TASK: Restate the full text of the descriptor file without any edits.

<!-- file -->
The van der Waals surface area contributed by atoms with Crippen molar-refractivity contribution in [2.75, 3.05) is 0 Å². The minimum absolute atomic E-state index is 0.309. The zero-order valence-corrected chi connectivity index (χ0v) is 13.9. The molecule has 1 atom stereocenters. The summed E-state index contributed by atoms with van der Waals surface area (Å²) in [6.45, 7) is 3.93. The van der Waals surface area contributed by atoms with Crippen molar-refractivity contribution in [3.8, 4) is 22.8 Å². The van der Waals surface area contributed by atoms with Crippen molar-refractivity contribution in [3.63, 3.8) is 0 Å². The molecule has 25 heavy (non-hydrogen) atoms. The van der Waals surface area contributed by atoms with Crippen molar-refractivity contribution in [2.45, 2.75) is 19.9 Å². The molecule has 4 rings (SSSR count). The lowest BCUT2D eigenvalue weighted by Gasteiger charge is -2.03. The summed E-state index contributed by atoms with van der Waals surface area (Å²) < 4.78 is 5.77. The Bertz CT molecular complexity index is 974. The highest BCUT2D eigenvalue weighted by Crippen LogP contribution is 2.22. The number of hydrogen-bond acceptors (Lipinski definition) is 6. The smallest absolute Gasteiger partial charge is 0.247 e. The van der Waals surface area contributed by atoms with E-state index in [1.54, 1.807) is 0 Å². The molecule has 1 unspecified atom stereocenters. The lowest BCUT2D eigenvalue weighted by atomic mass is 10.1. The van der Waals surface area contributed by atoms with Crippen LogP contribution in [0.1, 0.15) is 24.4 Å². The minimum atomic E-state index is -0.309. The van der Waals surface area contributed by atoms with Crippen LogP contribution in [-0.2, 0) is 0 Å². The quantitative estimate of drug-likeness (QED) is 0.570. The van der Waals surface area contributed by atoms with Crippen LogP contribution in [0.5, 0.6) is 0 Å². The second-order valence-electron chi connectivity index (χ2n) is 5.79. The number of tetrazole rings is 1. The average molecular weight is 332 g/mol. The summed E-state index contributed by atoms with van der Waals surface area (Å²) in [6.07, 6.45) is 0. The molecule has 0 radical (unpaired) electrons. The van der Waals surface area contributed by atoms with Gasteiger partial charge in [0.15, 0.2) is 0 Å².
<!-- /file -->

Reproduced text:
The van der Waals surface area contributed by atoms with Crippen molar-refractivity contribution in [2.75, 3.05) is 0 Å². The minimum absolute atomic E-state index is 0.309. The zero-order valence-corrected chi connectivity index (χ0v) is 13.9. The molecule has 1 atom stereocenters. The summed E-state index contributed by atoms with van der Waals surface area (Å²) in [6.45, 7) is 3.93. The van der Waals surface area contributed by atoms with Crippen molar-refractivity contribution in [3.8, 4) is 22.8 Å². The van der Waals surface area contributed by atoms with Crippen molar-refractivity contribution in [3.63, 3.8) is 0 Å². The molecule has 25 heavy (non-hydrogen) atoms. The van der Waals surface area contributed by atoms with Crippen molar-refractivity contribution in [2.45, 2.75) is 19.9 Å². The molecule has 4 rings (SSSR count). The lowest BCUT2D eigenvalue weighted by Gasteiger charge is -2.03. The summed E-state index contributed by atoms with van der Waals surface area (Å²) < 4.78 is 5.77. The Bertz CT molecular complexity index is 974. The highest BCUT2D eigenvalue weighted by Crippen LogP contribution is 2.22. The number of hydrogen-bond acceptors (Lipinski definition) is 6. The smallest absolute Gasteiger partial charge is 0.247 e. The van der Waals surface area contributed by atoms with E-state index in [1.54, 1.807) is 0 Å². The molecule has 1 unspecified atom stereocenters. The lowest BCUT2D eigenvalue weighted by atomic mass is 10.1. The van der Waals surface area contributed by atoms with Crippen LogP contribution in [0.1, 0.15) is 24.4 Å². The minimum atomic E-state index is -0.309. The van der Waals surface area contributed by atoms with Crippen LogP contribution in [-0.2, 0) is 0 Å². The quantitative estimate of drug-likeness (QED) is 0.570. The van der Waals surface area contributed by atoms with Crippen LogP contribution in [0.5, 0.6) is 0 Å². The second-order valence-electron chi connectivity index (χ2n) is 5.79. The number of tetrazole rings is 1. The average molecular weight is 332 g/mol. The summed E-state index contributed by atoms with van der Waals surface area (Å²) in [6.07, 6.45) is 0. The molecule has 0 radical (unpaired) electrons. The van der Waals surface area contributed by atoms with Gasteiger partial charge in [0.15, 0.2) is 0 Å².